Helen is Nick’s sister and she successfully set up and established our Lettings Department back in 2013. Having spent much of her career prior to DY working in marketing, Helen now heads up our Marketing & Operations department. This suits her organisational skills, creativity and keen eye for detail perfectly! She loves taking long walks with her Labrador Finn and when time permits, travelling and visiting new places around the globe.
Top of my bucket list is…
To visit more new countries and ultimately, travel round Europe in a camper van.
My guilty pleasure…
Ben & Jerry’s cookie dough ice cream – I’ve got a very sweet tooth, for my sins.
When I was younger, I wanted to be…
If I were a superhero, my superpower would be…
To find a cure for cancer and dementia. Here’s hoping.
On Sunday morning, you can usually find me…
Up bright and early for a dog walk!
You might be surprised to know that…
One of my earliest qualifications as a teenager was as a Clarks trained shoe fitter. Ohh, all those back to school shoes!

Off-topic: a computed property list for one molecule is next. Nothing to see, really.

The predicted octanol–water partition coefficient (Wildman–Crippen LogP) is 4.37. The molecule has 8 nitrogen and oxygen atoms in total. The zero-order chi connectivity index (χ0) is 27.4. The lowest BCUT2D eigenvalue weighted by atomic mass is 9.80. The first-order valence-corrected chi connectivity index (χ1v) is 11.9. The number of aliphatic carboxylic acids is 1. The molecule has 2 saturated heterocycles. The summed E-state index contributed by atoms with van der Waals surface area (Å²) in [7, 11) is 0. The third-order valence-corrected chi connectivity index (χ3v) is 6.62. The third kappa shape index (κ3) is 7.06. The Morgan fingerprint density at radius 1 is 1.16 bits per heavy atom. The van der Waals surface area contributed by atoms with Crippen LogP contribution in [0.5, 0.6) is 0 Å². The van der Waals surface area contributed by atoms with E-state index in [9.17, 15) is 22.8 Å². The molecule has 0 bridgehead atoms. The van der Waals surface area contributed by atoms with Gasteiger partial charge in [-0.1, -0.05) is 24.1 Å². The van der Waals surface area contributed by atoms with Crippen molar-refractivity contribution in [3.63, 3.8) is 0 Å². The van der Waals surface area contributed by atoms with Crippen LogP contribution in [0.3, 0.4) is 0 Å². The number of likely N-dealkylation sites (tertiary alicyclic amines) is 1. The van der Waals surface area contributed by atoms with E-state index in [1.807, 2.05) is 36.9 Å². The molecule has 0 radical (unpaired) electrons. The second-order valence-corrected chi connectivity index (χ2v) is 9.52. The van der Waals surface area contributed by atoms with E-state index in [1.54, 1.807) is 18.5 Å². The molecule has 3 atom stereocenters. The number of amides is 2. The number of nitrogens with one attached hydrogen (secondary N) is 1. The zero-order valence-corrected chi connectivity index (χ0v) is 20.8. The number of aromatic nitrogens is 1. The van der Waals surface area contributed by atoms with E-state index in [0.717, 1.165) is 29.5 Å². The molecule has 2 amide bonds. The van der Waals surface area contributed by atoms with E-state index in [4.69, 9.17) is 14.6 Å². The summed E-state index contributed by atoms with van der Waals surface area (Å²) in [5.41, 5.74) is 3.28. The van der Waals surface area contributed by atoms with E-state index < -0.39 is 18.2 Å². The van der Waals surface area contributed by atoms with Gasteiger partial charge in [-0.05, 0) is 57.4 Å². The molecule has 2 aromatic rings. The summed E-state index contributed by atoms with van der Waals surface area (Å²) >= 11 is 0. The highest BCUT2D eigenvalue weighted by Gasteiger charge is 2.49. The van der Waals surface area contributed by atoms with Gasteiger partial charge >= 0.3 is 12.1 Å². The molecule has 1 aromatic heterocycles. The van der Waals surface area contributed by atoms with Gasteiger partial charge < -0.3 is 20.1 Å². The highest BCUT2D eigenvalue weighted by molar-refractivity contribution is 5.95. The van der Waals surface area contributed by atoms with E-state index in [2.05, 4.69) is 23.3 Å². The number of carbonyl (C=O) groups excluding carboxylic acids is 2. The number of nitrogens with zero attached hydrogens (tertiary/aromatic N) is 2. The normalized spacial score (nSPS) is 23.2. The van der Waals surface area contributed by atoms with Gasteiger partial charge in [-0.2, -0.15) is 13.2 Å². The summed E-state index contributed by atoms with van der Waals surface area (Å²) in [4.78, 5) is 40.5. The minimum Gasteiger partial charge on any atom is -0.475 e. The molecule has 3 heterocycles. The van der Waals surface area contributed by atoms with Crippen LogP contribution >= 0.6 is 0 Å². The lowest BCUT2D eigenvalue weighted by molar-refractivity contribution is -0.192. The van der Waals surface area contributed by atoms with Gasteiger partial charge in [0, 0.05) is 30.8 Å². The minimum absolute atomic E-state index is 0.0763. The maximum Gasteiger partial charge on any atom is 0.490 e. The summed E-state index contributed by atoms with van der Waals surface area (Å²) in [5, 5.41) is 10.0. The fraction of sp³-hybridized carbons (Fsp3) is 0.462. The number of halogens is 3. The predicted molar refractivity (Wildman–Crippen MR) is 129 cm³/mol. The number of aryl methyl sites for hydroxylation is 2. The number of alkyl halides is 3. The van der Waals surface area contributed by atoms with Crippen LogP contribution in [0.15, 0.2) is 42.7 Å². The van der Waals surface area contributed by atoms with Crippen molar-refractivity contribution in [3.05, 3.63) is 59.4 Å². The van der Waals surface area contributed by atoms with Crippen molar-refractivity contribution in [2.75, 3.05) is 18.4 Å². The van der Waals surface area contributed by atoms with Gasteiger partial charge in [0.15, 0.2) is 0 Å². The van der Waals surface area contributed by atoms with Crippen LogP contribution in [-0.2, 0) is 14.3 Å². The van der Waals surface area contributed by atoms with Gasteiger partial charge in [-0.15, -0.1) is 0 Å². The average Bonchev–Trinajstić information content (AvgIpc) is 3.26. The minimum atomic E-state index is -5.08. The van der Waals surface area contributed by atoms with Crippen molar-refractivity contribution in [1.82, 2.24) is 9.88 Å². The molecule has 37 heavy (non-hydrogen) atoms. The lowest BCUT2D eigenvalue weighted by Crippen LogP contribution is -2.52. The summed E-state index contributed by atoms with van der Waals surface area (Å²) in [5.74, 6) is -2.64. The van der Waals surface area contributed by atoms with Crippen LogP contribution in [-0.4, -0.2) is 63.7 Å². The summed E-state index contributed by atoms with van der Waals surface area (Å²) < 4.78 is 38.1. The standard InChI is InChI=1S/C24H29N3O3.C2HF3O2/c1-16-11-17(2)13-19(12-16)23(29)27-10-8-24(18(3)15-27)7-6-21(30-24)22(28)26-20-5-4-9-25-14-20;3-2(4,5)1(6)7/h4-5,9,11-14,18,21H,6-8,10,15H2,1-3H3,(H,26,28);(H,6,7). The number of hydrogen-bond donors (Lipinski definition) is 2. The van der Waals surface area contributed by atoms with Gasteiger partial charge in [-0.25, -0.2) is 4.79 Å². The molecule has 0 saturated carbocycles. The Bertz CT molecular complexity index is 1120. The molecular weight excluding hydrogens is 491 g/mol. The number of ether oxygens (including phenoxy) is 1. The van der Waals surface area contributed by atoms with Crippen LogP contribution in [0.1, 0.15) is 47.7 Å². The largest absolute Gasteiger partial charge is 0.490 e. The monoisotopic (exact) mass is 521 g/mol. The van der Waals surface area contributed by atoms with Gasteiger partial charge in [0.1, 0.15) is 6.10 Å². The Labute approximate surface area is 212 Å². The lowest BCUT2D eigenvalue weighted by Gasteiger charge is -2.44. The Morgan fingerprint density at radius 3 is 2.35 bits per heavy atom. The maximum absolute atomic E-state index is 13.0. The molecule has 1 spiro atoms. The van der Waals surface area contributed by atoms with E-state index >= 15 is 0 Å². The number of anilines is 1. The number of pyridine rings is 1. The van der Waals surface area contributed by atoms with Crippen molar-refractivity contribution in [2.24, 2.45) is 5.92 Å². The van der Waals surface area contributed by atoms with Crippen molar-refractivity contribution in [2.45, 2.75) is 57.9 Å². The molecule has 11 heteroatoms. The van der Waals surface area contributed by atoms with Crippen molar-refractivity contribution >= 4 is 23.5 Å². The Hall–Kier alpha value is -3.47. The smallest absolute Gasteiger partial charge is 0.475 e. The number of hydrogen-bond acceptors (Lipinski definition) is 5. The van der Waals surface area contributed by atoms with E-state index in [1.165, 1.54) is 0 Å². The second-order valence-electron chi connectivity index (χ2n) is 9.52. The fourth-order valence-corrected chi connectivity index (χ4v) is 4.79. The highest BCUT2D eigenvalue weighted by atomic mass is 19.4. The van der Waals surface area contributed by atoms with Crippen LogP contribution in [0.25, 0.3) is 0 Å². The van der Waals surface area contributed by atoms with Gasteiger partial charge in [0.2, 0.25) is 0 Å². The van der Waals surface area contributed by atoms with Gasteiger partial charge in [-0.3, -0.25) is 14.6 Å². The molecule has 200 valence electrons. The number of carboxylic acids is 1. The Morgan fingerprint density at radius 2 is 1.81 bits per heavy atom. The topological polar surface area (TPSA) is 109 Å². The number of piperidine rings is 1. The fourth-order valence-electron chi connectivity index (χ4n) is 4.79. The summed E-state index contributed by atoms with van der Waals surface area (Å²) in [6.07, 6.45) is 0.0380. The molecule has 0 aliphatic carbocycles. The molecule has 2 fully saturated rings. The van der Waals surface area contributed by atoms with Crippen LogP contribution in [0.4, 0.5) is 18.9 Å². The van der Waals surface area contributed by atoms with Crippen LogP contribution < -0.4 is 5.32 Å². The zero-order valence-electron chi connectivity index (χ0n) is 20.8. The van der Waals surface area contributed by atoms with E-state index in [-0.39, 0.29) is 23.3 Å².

For most of us, our home is the most valuable asset we will ever own. It’s value is a large part of our personal wealth and it protection is normally high on our list of priorities. It makes sense then that when selling our home we should take time to carefully consider just who we trust to deal with the sale on our behalf. Because like so much else in life, not all estate agents are the same. This doesn’t necessarily mean that some estate agents are good and some are bad (although this is undoubtedly the case). Sometimes it’s just about getting the right people for your particular property. Other times it’s more personal than that. After all, when we buy and sell anything, it’s largely about the people we are dealing with, whether we know it or not – and when we are talking about trusting the sale of the most valuable asset we own, this is even more the case – or at least, it should be. It should go without saying that integrity and professionalism from all is expected and for the most part it is, especially if you choose to use an established agent that is regulated by the profession’s Ombudsman and is a member of the National Association of Estate Agents or the Royal Institution of Chartered Surveyors. It’s always good to consider whose boards you see up in a local area and how many of them have ‘SOLD’ emblazoned upon them. Always a good sign! Ask around your friends. See who they have used and who they recommend. But always make sure you are not comparing oranges with apples. Do they own property of a similar type and value in your neighbourhood? If yes, it’s worth considering their views. If no, consider that the agent they used might have been great for them – but not so good for you. Local knowledge is critical. If you are selling a home in Bracknell it makes no sense to employ an agent based outside the area. One road in an area can be very different from another. In fact, one side of a street might command much greater demand than the opposite. School districts, local authority catchments, south facing or north facing gardens.. A local agent has probably bought and sold your home before (or your neighbours) and he or she will already have a list of applicants keen to be contacted when your home comes to the market. Let’s assume you have mentally shortlisted two local estate agents that seem to meet your criteria. They are both very active in your neighbourhood, they are based locally and they both seem to be successful in both marketing – and selling – property of a similar type. You now need to decide who to use. But first, make sure you are employing them on the same basis.